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Given a column vector $v$ in $\mathbb{R}^n$, what are the eigenvalues of matrix $vv^T$ and associated eigenvectors?

PS: not homework even though it may look like so.

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Note that $vv^{T}$ has rank one, as long as $v$ is not the zero vector. – Geoff Robinson Feb 4 '12 at 16:32
@GeoffRobinson: Can you please provide more details? – littleEinstein Feb 4 '12 at 16:39
This follows from $rk(AB)\leq \min(rk(A),rk(B))$ (rk is rank) and the fact that if v is not the zero vector then something is in the image of $vv^T$ – Chris Janjigian Feb 4 '12 at 16:42
think about the rows of $vv^t$ where $v^t=(v_1,...,v_n)$. the first row is $v_1v^t$, the second row is $v_2v^t$, etc. so the rows are all multiples of $v^t$. – yoyo Feb 4 '12 at 16:44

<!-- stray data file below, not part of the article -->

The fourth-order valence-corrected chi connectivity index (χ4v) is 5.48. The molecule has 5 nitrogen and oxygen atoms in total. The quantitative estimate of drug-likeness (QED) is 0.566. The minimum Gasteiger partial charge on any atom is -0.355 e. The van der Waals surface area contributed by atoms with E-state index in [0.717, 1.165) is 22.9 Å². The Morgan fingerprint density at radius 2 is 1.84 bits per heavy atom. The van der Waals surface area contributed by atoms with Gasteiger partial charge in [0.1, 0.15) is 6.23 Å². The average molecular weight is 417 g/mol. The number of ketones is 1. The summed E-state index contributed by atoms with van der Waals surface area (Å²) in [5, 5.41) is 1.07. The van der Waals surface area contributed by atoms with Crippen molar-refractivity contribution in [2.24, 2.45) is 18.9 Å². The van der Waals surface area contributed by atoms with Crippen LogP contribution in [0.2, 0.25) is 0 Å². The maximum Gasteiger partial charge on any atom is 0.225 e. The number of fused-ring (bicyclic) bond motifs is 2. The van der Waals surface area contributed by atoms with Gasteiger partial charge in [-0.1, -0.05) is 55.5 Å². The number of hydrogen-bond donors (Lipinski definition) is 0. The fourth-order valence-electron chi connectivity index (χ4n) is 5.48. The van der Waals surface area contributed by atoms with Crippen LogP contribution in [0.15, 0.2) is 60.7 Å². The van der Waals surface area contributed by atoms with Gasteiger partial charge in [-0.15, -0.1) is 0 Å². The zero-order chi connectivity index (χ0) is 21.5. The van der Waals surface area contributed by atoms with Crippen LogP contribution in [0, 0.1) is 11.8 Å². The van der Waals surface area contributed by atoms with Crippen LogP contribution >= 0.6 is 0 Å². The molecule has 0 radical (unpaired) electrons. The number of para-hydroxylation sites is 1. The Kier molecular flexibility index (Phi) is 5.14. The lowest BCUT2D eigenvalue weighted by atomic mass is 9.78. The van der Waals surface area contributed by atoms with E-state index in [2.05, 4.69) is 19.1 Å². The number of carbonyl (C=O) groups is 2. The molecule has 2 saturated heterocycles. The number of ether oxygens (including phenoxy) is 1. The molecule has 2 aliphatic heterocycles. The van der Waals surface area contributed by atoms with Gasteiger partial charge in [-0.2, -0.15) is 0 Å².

@littleEinstein: Others have by now provided the necessary details – Geoff Robinson Feb 4 '12 at 17:28
up vote 4 down vote accepted

Assume $v \neq 0$. Then $v$ is an eigenvector with eigenvalue $|v|^2 >0$, since $(vv^t)v=v(v^t v)=v |v|^2 = |v|^2 v$, and any nonzero vector $x$ in the orthogonal complement of $v$ (which is of dimension $n-1$) is an eigenvector with eigenvalue zero, since $(vv^t)x = v(v^t x) = v(v \cdot x)=v0=\mathbf{0}=0x$.

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The columns of the matrix are $v_1v,\ldots,v_nv$ so if we take two column these one are linearly dependent, and so $vv^T$ has a rank of at most $1$. It's $0$ if $v=0$, and if $v\neq 0$, we have $\mathrm{Tr}A=|v|^2$ so the eignevalues are $0$ with multiplicity $n-1$ and $|v|^2$ with multiplicity $1$.

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How to go from "rank 1" to eigenvalue multiplicity for eigenvalue 0? I see a gap here. – littleEinstein Feb 4 '12 at 17:49
It's rank nullity theorem: – Davide Giraudo Feb 4 '12 at 17:54

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